Local musician drums up a living
Job:Self-employed drummer/private instructor/conductor.
Company's goal:To gain as much performing experience as possible and to help school-aged kids on their instruments through private instruction on rhythm section instruments (drums/percussion, guitar, bass guitar and piano)
Education:Bachelor's degree in music from Berklee College of Music in Boston, with major in drum set performance. Also, recording studio intern with Capitol Records in Hollywood, Calif.
Experience:Four to five years of giving private lessons and performing in local groups. I started the band "The Jukes of Hazzard" and we've been playing locally for the last three years with regular appearances at Whistle Binkies. We were also fortunate to play at Down by the Riverside last summer. I do many random gigs with local performers, usually in blues and jazz genres for restaurants, weddings, and sometimes get paid to play on someone's album. I also have conducted pit orchestras for Mayo High School's last three musicals.
What book, website, television show or movie has left a big impression on you
within the past year, and why: Probably just the Internet in general. In the last few years, the music world has been flipped around over and over because of it. The business rulebook is constantly being rewritten. While that can make someone in my position unsure of the "correct" method for success, it opens up alternate paths. Some people score the big gig by contacting management companies and agents, some can now do it by getting a lot of Youtube hits.
Do you use social networking sites such as Facebook or Twitter?I have a website, www.alectackmann.com, a Youtube page and use Facebook. My website takes care of all the business stuff, like if somebody wants to see my resume or a video of my playing. That could be anyone from a potential bandmate to a potential student's parent. I also have a video section on the site for students when away from lessons. I use Facebook mostly to spam my friends about upcoming shows. I don't use Twitter because I have nothing to say. I don't see the need for it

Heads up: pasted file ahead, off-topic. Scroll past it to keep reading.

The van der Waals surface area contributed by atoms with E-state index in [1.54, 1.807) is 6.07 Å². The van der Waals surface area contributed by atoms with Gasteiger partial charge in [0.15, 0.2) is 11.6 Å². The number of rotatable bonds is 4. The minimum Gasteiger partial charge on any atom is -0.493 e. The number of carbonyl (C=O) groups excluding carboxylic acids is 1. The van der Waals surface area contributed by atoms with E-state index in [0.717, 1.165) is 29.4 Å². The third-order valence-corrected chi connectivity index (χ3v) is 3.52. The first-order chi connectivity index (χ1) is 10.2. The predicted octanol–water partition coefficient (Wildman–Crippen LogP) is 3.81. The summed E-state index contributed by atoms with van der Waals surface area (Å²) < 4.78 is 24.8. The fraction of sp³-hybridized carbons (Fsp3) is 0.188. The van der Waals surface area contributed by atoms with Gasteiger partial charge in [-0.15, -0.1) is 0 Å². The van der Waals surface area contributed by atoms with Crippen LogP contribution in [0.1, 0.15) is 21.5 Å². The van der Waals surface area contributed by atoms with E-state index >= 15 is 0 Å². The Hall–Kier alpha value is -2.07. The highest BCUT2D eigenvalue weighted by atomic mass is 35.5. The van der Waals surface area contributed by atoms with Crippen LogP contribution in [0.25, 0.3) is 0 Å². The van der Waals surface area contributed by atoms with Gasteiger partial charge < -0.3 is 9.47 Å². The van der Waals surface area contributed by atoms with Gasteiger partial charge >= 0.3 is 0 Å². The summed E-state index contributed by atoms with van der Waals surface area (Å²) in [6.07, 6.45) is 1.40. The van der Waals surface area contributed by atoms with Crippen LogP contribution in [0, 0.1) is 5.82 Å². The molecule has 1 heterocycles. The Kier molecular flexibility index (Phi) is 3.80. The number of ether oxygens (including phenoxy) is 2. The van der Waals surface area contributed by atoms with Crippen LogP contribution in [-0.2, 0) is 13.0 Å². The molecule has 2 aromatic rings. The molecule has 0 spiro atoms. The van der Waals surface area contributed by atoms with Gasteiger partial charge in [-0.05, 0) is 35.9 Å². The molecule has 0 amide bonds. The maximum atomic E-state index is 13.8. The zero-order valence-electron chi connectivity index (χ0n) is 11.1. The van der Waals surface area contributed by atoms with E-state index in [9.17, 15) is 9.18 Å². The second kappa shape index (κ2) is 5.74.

unless you have a certain degree of fame.
What’s your business philosophy?I'd probably have to say it's to do all of the above. Before college, I would have identified myself as a drummer. I played other instruments but didn't see their worth. I really enjoyed music but didn't see it as something that could even come close to paying the bills. While in college and living on both coasts, I've learned that music can be a real and respected profession.
Since college, I've been taking every music opportunity I've been offered, whether it involves drumming or not, and have stayed plenty busy. I practiced 30-40 hours per week in college and thought my music theory coursework would distract me from working on my drumming career. As it turns out, all those classes in music theory, composition, arranging, conducting helped me get a lot more. If you take the plunge and get a music education, you'll find there is a lot of room between the starving artist and the superstar.
Is it hard to make a living in the music business?It's not too bad if you sincerely enjoy music. Getting denied a performing opportunity is always a bummer, teaching until late hours can be inconvenient, and then there are the student loans. If I find myself annoyed with any part of my job, I remind myself of what I write under "occupation" and it makes it totally worth it.
What do you enjoy most about your job?I enjoy the way I don't think of it as a job. I feel like I'm just hanging out all the time, doing what I would be doing anyway.